Click on an image and move it left or right to see more.


5th and Market.
Among the finest office buildings of its day, the Backesto Building opened in the heart of New Town’s original business district. Klauber and Levi, a pioneer grocer and general-merchandise firm, occupied the ground floor from 1879 to 1886. In 1892 San Diego Hardware opened at the site, relocating in 1923 to a few blocks north on 5th Avenue. The structure, one of the first in the Gaslamp to be restored, stands within a block filled with century-old buildings.


6th and Market.
The Independent Order of Odd Fellows.
A joint effort of the Masonic and Odd Fellows lodges, this Classical Revival style building required nearly a decade to complete due to a lack of money and materials. A parade kicked off the long-awaited laying of the cornerstone, into which was placed a casket containing valuable coins, historical documents, and a stone from Solomon’s Temple. The lodges shared the building’s second floor until the Masons moved to a new hall in 1910.


939 5th Avenue.
Until 1928, this three-story, brick facade building housed the Manhattan Restaurant and Manhattan Hotel, the latter known as a house of ill-repute. The basement served as a speakeasy during prohibition. In the 1930 the entire structure was remodeled in the art deco style, with bas relief panels outside and white mahogany and walnut inside.


5th and F Street.
Mrs. Keating had this Romanesque style building constructed as a tribute to her late husband, George. Today, the top cornice still bears his name. San Diego’s oldest steam-powered elevator, installed in 1890, is still in use. The structure was originally heralded as one of the most prestigious office buildings in the city. Legend has it that the gray granite used on the first two floors had been used as balast on European sailing ships; however, an 1892 article in the San Diego Union refuted the claim.


825 5th Avenue.
Except for the fire escapes, the face of this building retains its original appearance. Its Romanesque Revival style is revealed in its brick coursing and circular lower elements capped by simulated stone towers. The building was named for Thomas Nesmith and Major General Adolphus Washington Greely. Nesmith was president of the Bank of San Diego and the Citizen’s Committee of 40 established in 1870


5th and G Street.
This Florentine Italianate building features ornate 16-foot ceilings, 12- foot windows framed with brick arches, antique columns, and a wrought-iron cage elevator. Two floors were added in 1887 to accomodate the San Diego Public Library. In 1900, the entire city government moved in, with the Police Department on the first floor and the Council Chambers on the fourth. In 1955 stucco was applied to “modernize’ the exterior. Years later the building was restored to its original beauty.


Broadway and 6th Avenue.
Entrepreneur Samuel Fox built this four story, $500,000 structure to accomodate his Lion Clothing Company, the sole tenant of the building until 1984. Showcasing 16-foot ceilings, antique oak wood paneling, walnut window frames, cast-iron decorative grills, heraldic lions in full relief, sculptured terra cotta spandrels, and an overhanging tile roof, the building was recognized as an artistic masterpiece as well as a merchandising success.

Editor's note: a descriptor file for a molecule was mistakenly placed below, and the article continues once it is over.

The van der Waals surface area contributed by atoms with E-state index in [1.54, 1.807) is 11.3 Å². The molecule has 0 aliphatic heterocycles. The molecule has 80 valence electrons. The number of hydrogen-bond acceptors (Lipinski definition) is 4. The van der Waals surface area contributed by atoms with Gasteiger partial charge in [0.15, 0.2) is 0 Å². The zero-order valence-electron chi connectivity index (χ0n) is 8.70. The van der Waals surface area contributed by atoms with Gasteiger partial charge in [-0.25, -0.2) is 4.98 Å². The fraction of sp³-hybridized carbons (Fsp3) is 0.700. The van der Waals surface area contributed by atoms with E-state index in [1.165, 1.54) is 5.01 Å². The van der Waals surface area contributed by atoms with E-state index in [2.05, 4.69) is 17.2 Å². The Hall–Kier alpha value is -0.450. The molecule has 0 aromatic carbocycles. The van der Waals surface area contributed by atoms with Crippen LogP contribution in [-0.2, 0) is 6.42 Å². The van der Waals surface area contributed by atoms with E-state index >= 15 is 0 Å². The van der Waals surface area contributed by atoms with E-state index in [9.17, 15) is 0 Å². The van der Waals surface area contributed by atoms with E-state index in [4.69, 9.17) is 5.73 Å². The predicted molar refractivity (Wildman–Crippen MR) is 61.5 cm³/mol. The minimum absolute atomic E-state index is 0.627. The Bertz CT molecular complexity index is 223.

SUN CAFE – C. 1922

421 Market Street.
This single story building was originally a shooting gallery. An entrepreneurial Japanese family named Obayashi began serving soup to the customers. Later the soup became more popular than the shooting gallery, and in 1913 the Obayashis took over the shooting gallery and eventually turned it into the Sun Cafe. It was maintained and operated by the Obayashi family until the Japanese Internment in 1942. A family friend operated the business until the Obayashis could return. They then maintained the Sun Cafe until the 1960s. The movie “Almost Famous” was filmed in front of the Sun Cafe. Now it is known as Funky Garcia’s at Sun Cafe, with it’s iconic sign remaining intact.


5th and J Street..
The only Victorian hotel of this era still located on its original site, this three-story structure went from a hotel to a brothel (like so many buildings in the area), seguing into a home for retired “ladies,” a home for their children (Helping Hand Home) and eventually evolving into the Children’s Hospital San Diego, which occupied the building until 1920.

The structure’s brick-veneered facing, galvanized iron cornices, iron columns, and plate-glass fronts make it one of the most significant Victorian-style building in the district.


4th and Island Avenues.
San Diego’s oldest Victorian hotel, it was originally called the Grand Hotel and later renamed the Hotel Horton in 1907. In 1981, the Horton and the nearby Kahle Saddlery hotels were torn apart and completely restored. The two reopened side by side as one, in time for their 100th birthday in 1986. (The Horton is on the left as you face the entrance.)

The facelift restored the oak starcase of the Horton, the stained-glass windows of the Saddlery, and the bay windows of both.